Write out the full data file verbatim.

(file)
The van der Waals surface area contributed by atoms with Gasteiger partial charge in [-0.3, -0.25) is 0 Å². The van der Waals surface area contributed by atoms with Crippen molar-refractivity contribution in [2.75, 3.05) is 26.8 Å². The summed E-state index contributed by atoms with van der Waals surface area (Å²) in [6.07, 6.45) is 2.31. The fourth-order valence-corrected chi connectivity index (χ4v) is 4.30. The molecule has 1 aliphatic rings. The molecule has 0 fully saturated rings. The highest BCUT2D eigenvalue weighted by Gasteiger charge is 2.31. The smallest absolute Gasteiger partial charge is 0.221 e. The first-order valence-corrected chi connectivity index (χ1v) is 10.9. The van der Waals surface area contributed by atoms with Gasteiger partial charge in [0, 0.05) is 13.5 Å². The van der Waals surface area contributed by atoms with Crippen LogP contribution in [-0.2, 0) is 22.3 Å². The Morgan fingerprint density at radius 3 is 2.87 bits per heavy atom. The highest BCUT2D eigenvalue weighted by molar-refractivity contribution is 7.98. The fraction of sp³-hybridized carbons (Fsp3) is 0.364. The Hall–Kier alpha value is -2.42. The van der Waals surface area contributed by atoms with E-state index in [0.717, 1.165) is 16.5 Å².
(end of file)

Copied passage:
The van der Waals surface area contributed by atoms with Gasteiger partial charge in [-0.3, -0.25) is 0 Å². The van der Waals surface area contributed by atoms with Crippen molar-refractivity contribution in [2.75, 3.05) is 26.8 Å². The summed E-state index contributed by atoms with van der Waals surface area (Å²) in [6.07, 6.45) is 2.31. The fourth-order valence-corrected chi connectivity index (χ4v) is 4.30. The molecule has 1 aliphatic rings. The molecule has 0 fully saturated rings. The highest BCUT2D eigenvalue weighted by Gasteiger charge is 2.31. The smallest absolute Gasteiger partial charge is 0.221 e. The first-order valence-corrected chi connectivity index (χ1v) is 10.9. The van der Waals surface area contributed by atoms with Gasteiger partial charge in [0, 0.05) is 13.5 Å². The van der Waals surface area contributed by atoms with Crippen LogP contribution in [-0.2, 0) is 22.3 Å². The Morgan fingerprint density at radius 3 is 2.87 bits per heavy atom. The highest BCUT2D eigenvalue weighted by molar-refractivity contribution is 7.98. The fraction of sp³-hybridized carbons (Fsp3) is 0.364. The Hall–Kier alpha value is -2.42. The van der Waals surface area contributed by atoms with E-state index in [0.717, 1.165) is 16.5 Å².